Even though I am in total Grandma’s Marathon mode (16 days!!), I can’t ignore the fact that training for Marathon #3 is coming up soon too. I don’t even have a training plan yet, which is crazy for a super planner-y type like me!
The thought of training for my fall marathon is both exciting (I’m looking forward to moving on and trying something new) and dreadful (it’s hard to stomach the fact that I barely have any downtime after Grandma’s before I need to jump right back in!).
The more marathons I do, the more confident I get individualizing and developing my own plans. For my first marathon, I used a pre-developed first timers plan. For Grandma’s, I used Hal Higdon and Hansons as a framework and tweaked it to my liking. For my upcoming Milwaukee Marathon training I am basically ridin’ solo, drawing on the knowledge I’ve gleaned from my last two training cycles to craft a plan myself.
Today I’m giving you a glimpse into my process for mapping out a training plan all on my own. Please note that I’m obviously not a kind of fitness, running, health or training expert; I’m just sounding off about this upcoming training cycle. And, as you’ll see later on in this post – I will need YOUR help, too!
So, here’s how it’s been going down in training-plan-planning land:
Consider my goals
This is the first thing I need to do because it shapes everything – how I will structure my plan, what I will focus on, what kind of workouts I need to do.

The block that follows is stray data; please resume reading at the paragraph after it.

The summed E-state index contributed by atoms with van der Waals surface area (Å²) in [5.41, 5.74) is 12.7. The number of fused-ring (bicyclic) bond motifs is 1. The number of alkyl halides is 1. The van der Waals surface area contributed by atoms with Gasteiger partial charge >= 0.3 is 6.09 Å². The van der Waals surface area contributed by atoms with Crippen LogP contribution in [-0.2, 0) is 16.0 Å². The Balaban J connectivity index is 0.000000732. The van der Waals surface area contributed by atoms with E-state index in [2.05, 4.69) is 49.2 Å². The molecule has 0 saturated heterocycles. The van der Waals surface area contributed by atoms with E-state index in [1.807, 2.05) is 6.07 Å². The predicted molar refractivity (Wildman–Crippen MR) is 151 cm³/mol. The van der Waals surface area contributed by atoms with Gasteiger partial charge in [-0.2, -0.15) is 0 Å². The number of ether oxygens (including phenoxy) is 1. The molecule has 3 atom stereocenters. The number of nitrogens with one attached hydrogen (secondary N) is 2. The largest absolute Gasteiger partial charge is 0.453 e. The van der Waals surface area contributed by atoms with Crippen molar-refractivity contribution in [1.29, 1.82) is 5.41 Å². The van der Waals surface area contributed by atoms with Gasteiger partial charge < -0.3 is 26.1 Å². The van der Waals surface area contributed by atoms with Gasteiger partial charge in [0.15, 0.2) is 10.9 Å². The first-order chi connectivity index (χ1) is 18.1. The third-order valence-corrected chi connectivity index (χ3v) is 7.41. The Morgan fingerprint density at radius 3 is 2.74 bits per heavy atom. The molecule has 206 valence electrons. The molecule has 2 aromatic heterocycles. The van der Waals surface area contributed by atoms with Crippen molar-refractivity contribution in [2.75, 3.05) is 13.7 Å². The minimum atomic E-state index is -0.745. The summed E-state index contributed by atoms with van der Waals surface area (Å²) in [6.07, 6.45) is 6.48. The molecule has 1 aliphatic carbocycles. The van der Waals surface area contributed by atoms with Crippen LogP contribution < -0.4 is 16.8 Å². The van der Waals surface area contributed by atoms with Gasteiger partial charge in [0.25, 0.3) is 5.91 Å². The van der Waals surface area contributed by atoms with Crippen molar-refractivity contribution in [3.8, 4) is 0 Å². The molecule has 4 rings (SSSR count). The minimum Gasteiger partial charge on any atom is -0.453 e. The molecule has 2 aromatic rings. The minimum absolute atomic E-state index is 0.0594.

I decided long ago that I will not have a time goal for the Milwaukee Marathon. If things go sour at Grandma’s I might change my mind about this, but I need a break from that nonsense for a while.
However, I do have a big goal for this fall – I want to break 1:45 in the half marathon. This will be a challenge for me – it would be at least a 4 minute PR. But based on my current level of fitness level now – 3-4 months out – I think it is very doable for me if I can really focus on it this season.
What that means is that I have to do a delicate balancing act: I need to keep up the mileage necessary to be able to run a marathon in November, but I need to scale back just a smidge so that I have more energy each week to do the harder, faster workouts necessary to build speed for my shorter distance goal. I’m a big advocate of running half marathons during marathon training – I’ve found from my experience that the higher mileage of marathon training helps me cover the half marathon distance more easily without fading in the last few miles. However, during this cycle I also learned that super-high mileage with minimal taper leaves me with residual fatigue that comes back to bite me on race day.
My other big goal for this training cycle is less tangible but just as important – I want to have more balance in my training. I want to become a more well-rounded athlete and improve my all-around fitness. Translation: I want to incorporate a wider variety of endurance training via cross-training, strength training and drills, and yoga.
Look at my schedule
Next up, I need to take a look at my summer schedule to see if there is anything that will impact my training time. Usually there isn’t (I have no life), but – oh look! I am going on a week long vacation in August! We are going on a cruise with Kevin’s family, leaving on a Saturday and coming back the next Sunday. I’m sure I will still be able to run and workout during the week, but due to the timing of the cruise I will miss two long runs. I can probably find a way to sneak one in (maybe do one on Friday before I leave and split it into 8 AM, 8 PM), and hopefully missing the other won’t be the end of the world.